The remedy is to control our attention so that we are largely focused on positive things, events, and aspirations in life. We should regulate our attention through introspection whenever we find that we are overly focusing on something. Where we direct our eyes is also extremely important as much of the negativity in our attention enters through our eyes and then affects our Agnya chakra. The quick detachment of insignificant things and events can also be very helpful.
Longer and deeper meditation sessions
While our attention control can give us a great experience during our meditation, the consistency in our meditation routine and longer meditation sessions so the Kundalini energy can cleanse the chakras leads to a better state of our chakras. These in turn can lead to a stronger connection to the higher state and stabilize our attention. The stabilized and more even attention then gradually leads to even deeper meditation. Then the positive upward spiral effect begins in our life.
Collective meditation sessions quickly charge and refine our attention.
It is obvious that when left to our own devices we are likely to do more of the same things that tend to worsen rather than improve our alertness. Watching Netflix or catching up on the troubling news around us is much easier than exploring spirituality. Making collective meditation sessions a priority and attending as many as possible will invigorate, refresh and redirect your attention, bringing it more to a higher purpose and spirituality in life. Adding collective meditation sessions to your weekly schedule will help you maintain your priorities in life.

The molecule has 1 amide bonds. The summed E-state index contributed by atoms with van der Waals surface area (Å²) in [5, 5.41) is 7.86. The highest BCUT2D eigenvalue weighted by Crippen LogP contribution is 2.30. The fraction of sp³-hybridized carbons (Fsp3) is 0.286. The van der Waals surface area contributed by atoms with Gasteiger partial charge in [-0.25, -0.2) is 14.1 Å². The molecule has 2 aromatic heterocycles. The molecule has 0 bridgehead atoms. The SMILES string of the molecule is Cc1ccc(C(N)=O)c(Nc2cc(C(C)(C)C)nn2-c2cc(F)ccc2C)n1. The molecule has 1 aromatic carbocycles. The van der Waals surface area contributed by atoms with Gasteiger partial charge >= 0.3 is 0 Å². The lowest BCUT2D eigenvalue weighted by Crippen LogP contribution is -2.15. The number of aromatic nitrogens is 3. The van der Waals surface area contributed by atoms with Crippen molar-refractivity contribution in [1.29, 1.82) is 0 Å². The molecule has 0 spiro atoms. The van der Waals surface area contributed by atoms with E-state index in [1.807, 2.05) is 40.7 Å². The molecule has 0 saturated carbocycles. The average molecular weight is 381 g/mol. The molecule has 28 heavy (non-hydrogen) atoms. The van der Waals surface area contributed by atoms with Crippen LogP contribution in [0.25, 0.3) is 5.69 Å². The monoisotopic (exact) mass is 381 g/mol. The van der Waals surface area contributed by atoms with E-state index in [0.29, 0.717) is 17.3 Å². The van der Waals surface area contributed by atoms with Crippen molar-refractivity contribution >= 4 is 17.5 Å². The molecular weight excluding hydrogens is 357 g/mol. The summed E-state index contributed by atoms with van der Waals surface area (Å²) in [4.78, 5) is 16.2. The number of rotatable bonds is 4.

Using nature to clear attention
Being outside with nature, especially sitting on earth with a view of the vast sky, is a great way to clear our attention and our chakras. In general, if our attention had a greater share of nature and natural things compared to screen time and man-made things, it ends up being enlivened.
The role of the liver
The liver is the seat of our attention and the most important organ for filtering toxins and removing heat from our blood. When the liver becomes heated or overworked (not only due to poor diet or physiological health, but also due to poor attention control), we begin to wiggle and sway our attention. Regular meditation stabilizes our attention, eliminates anxiety, anxiety, worry and therefore causes fewer thoughts, which helps to reduce the pressure on the liver and attention. Cooling the liver down through meditation and using ice packs helps the liver a lot. Eating the Right Foods – Restricting foods like red meat and other hard-to-digest, unnatural, or highly processed foods or toxins in the diet can reduce the stress on our livers and improve our alertness. Be wary of mental exhaustion and over-thinking – these can overheat your liver again.
After all, good quality and rest and sleep also make a significant contribution to stabilizing attention.
Our attention, and especially the enlightened attention attained through spiritual meditation techniques, can be the greatest asset in our lives. It is central to our meditation practice and our general wellbeing. Maintaining it can make a huge difference in our quality of life.